Please send double-spaced, 12-point font contributions adhering to the Chicago-style endnote citation format in hard copy and on CD-ROM to the address below:

Special Issue Editor, “Scriptural Margins”
English Language Notes
University of Colorado at Boulder
226 UCB
Boulder, CO 80309-0226

Specific inquiries may be addressed to the issue editor, Sue Zemka, The deadline for submissions for the first issue is March 15, 2012

Friday, November 18, 2011

Report from the AAR pre-conference meetings

I arrived Thursday afternoon, and have been having a very fruitful set of discussions with colleagues as part of the Society for Scriptural Reasoning pre-conference plenary.

Peter Ochs, the organizer, has characterized the discussions as "the first Abrahamic revival meeting." Our sessions were divided between time spent doing SR around a collection of texts on music, and discussions of the future of SR practice in Europe and North America.

For the music study, we looked at several Suras from the Qur'an, a passage from Chronicles, and a passage from the Book of Revelation. What I found most fascinating (and had not known before beginning the study) is that there is no mention of music in the Qur'an. I found that incredibly surprising, but as time went on, that fact opened up an amazing discussion about the way in which interpretive traditions will insinuate and "read" things into texts that are not literally present, and the hermeneutic problems (and possibilities) that ensue.

This evening I will participate in a second (and unrelated) pre-conference symposium dealing with the upcoming edited anthology from the Liturgical Press's Rock and Theology project, to which I have contributed a chapter.

Exhausting day, but a really good day as well.

Wednesday, November 9, 2011

Several interviews with Robert Alter

Robert Alter is speaking at the University of Memphis tomorrow evening (Thursday, November 10th, 2011 at 6:30pm in the University Theater). As a result of his visit, several local blogs and publications are printing interviews.
"Working as a translator of the Bible," Alter says, "has paradoxically increased both my admiration for the KJV and my reservations about it. The grandeur of the seventeenth-century translation and, at least in the prose, its adherence to the wonderful simplicity and concreteness of the original, have become more vividly clear to me. At the same time, as I look over my shoulder at my fellow-translators of four centuries past, I am sometimes exasperated with them for deploying wordiness where the Hebrew is beautifully compact, for ignoring the expressive rhythms of the Hebrew poetry, and for introducing ecclesiastical terms alien to the original."
You can read the full interview at the Chapter 16 blog, run by the Nashville Public Library.

Leonard Gill's &tcetera blog also has an interview. One question Gill asks Alter in particular was of great interest to me:

Gill: What do you think of the proliferation of "niche" Bibles today — loose translations to appeal to a particular group of contemporary readers?

Alter: The King James had become more or less canonical for English readers, but in the late 19th century, when it was thought there were problems — that it was archaic; that it was inaccurate — there was a revised version, which still tried to preserve the general translations of the King James Bible.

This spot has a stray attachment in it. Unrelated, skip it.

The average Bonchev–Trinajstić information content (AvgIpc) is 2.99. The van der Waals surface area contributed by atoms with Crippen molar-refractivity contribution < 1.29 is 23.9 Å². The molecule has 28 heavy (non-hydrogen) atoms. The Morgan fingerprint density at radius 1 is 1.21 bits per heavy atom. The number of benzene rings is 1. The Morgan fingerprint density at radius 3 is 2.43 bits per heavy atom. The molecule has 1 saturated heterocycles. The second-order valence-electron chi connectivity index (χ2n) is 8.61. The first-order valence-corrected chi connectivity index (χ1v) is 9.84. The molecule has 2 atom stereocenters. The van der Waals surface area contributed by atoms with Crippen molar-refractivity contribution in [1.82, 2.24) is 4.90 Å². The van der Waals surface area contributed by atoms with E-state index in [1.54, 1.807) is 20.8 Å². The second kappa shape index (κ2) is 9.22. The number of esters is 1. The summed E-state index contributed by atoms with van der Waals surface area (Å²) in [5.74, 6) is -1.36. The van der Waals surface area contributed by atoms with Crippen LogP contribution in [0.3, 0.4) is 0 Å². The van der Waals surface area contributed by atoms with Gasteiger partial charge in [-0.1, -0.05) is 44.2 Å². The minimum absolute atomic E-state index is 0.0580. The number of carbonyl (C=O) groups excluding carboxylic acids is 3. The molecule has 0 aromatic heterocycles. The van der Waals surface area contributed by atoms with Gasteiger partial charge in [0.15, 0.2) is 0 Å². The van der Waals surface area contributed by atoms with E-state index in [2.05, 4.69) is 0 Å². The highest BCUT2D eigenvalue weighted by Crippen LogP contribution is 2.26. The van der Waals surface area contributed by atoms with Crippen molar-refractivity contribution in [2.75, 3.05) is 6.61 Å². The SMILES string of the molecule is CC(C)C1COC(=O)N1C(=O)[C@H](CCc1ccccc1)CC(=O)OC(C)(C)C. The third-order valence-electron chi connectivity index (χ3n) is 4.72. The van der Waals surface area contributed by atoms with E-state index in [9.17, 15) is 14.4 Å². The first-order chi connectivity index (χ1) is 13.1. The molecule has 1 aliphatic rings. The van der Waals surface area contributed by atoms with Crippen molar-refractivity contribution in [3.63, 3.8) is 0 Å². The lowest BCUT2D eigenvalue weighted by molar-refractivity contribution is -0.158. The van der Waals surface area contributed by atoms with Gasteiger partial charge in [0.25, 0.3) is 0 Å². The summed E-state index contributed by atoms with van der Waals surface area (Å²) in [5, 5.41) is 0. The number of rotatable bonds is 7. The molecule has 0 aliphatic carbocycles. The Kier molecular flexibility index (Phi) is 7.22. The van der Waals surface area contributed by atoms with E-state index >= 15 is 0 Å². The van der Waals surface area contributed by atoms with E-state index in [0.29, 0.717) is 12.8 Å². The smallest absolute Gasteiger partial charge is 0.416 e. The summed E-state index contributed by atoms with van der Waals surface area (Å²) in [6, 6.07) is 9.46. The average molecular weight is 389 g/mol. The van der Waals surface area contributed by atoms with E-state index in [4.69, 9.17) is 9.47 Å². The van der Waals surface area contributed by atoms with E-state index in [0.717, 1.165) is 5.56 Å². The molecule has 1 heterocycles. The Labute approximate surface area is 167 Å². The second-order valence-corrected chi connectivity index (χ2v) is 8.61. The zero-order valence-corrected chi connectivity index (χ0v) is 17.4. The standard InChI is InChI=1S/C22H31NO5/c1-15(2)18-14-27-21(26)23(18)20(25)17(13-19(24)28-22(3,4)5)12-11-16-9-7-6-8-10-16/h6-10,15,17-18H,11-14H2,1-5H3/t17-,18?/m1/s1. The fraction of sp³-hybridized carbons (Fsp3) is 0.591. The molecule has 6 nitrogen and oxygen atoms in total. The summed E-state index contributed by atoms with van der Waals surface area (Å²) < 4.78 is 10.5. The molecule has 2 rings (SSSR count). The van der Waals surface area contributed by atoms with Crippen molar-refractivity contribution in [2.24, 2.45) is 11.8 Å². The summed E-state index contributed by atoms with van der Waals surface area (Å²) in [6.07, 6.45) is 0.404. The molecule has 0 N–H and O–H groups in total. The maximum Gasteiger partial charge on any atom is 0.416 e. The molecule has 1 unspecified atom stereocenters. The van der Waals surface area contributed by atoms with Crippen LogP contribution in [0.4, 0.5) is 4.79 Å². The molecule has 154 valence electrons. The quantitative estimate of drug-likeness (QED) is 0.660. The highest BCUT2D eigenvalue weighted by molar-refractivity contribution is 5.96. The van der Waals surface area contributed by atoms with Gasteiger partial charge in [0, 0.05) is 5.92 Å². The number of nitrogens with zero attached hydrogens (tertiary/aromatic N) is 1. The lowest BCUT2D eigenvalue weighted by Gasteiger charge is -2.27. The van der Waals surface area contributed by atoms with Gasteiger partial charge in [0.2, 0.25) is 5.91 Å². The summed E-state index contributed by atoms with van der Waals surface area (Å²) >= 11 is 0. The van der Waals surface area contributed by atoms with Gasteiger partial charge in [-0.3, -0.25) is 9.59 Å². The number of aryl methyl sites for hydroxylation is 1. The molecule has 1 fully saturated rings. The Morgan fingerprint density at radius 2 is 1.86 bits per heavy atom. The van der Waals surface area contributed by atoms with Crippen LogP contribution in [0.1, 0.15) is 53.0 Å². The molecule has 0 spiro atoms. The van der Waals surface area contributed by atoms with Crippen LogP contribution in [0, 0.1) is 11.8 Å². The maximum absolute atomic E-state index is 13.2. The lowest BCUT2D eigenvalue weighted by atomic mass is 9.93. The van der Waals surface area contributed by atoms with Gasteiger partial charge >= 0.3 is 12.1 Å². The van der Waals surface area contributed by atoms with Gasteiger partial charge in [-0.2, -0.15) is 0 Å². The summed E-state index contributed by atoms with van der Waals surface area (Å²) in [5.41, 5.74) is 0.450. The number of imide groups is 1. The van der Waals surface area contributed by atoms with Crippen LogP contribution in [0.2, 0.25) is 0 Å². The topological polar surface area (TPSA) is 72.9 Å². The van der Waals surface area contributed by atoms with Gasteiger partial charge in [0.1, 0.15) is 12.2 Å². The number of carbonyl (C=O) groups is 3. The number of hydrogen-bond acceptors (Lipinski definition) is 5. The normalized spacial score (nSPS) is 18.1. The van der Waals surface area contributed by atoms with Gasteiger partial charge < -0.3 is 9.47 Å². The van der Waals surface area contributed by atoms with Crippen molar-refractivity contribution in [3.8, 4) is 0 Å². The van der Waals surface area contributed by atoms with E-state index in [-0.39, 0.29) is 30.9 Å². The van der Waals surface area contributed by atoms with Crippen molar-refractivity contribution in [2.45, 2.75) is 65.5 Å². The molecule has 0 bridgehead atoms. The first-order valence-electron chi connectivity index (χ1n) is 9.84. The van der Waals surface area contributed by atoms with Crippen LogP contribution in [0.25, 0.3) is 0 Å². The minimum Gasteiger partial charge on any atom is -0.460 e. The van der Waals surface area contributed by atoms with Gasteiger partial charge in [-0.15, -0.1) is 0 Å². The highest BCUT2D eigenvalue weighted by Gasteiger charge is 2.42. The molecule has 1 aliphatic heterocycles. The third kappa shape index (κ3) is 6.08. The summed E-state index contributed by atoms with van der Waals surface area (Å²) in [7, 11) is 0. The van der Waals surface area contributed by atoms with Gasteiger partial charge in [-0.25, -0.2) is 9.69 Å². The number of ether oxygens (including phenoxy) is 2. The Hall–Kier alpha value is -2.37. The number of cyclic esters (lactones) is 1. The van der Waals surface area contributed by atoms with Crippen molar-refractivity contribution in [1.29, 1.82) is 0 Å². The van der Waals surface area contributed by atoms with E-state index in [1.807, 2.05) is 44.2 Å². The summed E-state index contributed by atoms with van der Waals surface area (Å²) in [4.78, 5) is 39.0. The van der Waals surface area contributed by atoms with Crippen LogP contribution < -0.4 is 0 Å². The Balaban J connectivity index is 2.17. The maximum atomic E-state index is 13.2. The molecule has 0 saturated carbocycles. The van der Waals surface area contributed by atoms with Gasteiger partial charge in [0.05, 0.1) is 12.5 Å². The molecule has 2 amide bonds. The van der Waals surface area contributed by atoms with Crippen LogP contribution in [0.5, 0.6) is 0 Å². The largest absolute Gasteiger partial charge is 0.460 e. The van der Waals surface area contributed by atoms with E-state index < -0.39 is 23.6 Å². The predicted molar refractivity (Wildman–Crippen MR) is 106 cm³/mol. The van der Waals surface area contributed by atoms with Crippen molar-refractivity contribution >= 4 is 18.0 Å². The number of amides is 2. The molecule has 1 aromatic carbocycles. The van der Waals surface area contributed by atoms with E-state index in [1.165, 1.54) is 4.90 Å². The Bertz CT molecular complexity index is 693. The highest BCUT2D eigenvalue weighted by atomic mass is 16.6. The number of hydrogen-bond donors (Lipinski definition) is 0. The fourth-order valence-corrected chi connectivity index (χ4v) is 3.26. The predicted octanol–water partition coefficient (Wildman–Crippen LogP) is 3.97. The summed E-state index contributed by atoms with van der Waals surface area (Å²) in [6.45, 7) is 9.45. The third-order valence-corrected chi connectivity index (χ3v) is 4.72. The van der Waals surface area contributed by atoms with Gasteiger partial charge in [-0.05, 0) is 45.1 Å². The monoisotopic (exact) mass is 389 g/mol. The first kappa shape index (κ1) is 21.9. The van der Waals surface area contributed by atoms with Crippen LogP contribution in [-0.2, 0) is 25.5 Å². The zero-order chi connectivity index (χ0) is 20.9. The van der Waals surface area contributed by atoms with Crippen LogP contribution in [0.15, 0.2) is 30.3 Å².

But after the Second World War, there were various committees producing different translations: the New English Bible, the Catholic Jerusalem Bible, the Jewish Bible from the Jewish Publication Society. All these were guided — or, I would say, misguided — by the principle that you have to render the Bible in ways that are entirely compatible with modern idiomatic usage. They abandoned word-for-word translation drastically. They repackaged the syntax. They substituted modern idioms for biblical ones.

Stylistically, the consequences of that strategy have been pretty disastrous. In my own translations, I've gone back much closer to the word-for-word strategy.

Again, you can read the whole interview at the &tcetera blog, run by the Memphis Flyer.

SCRIPT call for papers for EIR 2012

Just got this announcement from Jim Watts:

Call for Papers

SCRIPT will meet concurrently with the Eastern International Region of the AAR again on May 4-5, 2012, in Waterloo, Ontario.

We invite paper proposals in all areas of interest to SCRIPT. Each proposal should contain the following in a single e-mail attachment in MS Word format:

  • One-page abstract (300 words maximum) describing the nature of the paper or panel
  • Current CV for the participant(s)
  • Cover page that includes the submitter’s full name, title, institution, phone number, fax number, e-mail, and mailing address. For panel proposals, identify the primary contact person.

Send proposal to The deadline for submissions is January 31, 2012. Only those proposals received by the deadline will be considered for inclusion in the program. Scholars must be members either of SCRIPT or the AAR in order to register for the conference and present papers.

Presentations are limited to twenty minutes, with ten minutes allowed for questions. If you require technological support for your presentation/panel (such as an Internet connection or audio and projection equipment), you must request it with your proposal.

Make a wish...

The other day my friend Maria and I were discussing what she called the "Magic 8 Ball" approach to the Bible - basically where you express magical thinking by assuming that whenever you open a Bible randomly, it will answer your question and tell you what to do.